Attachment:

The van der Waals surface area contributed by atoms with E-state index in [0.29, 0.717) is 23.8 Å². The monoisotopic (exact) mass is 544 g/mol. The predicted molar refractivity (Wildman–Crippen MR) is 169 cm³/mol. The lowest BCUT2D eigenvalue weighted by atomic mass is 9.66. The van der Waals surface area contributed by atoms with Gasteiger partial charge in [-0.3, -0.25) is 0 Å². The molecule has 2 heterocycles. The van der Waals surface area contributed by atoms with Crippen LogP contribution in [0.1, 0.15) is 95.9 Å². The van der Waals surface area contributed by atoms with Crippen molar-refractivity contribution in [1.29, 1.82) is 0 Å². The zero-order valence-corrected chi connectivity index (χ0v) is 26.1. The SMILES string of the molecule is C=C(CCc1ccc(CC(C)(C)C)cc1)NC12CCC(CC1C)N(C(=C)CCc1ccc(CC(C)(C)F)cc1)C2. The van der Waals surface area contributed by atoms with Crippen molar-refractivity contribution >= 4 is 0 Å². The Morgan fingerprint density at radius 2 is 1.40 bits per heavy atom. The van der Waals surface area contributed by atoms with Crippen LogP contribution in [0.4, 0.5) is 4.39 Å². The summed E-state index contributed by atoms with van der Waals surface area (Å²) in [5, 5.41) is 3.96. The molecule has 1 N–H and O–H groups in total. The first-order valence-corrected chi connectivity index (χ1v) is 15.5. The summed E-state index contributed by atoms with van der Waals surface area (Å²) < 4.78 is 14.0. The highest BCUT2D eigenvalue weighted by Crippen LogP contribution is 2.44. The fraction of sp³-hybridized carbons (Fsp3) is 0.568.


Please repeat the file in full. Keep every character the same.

The van der Waals surface area contributed by atoms with E-state index in [0.29, 0.717) is 23.8 Å². The monoisotopic (exact) mass is 544 g/mol. The predicted molar refractivity (Wildman–Crippen MR) is 169 cm³/mol. The lowest BCUT2D eigenvalue weighted by atomic mass is 9.66. The van der Waals surface area contributed by atoms with Gasteiger partial charge in [-0.3, -0.25) is 0 Å². The molecule has 2 heterocycles. The van der Waals surface area contributed by atoms with Crippen LogP contribution in [0.1, 0.15) is 95.9 Å². The van der Waals surface area contributed by atoms with Crippen molar-refractivity contribution in [1.29, 1.82) is 0 Å². The zero-order valence-corrected chi connectivity index (χ0v) is 26.1. The SMILES string of the molecule is C=C(CCc1ccc(CC(C)(C)C)cc1)NC12CCC(CC1C)N(C(=C)CCc1ccc(CC(C)(C)F)cc1)C2. The van der Waals surface area contributed by atoms with Crippen molar-refractivity contribution >= 4 is 0 Å². The Morgan fingerprint density at radius 2 is 1.40 bits per heavy atom. The van der Waals surface area contributed by atoms with Crippen LogP contribution in [0.4, 0.5) is 4.39 Å². The summed E-state index contributed by atoms with van der Waals surface area (Å²) in [5, 5.41) is 3.96. The molecule has 1 N–H and O–H groups in total. The first-order valence-corrected chi connectivity index (χ1v) is 15.5. The summed E-state index contributed by atoms with van der Waals surface area (Å²) < 4.78 is 14.0. The highest BCUT2D eigenvalue weighted by Crippen LogP contribution is 2.44. The fraction of sp³-hybridized carbons (Fsp3) is 0.568.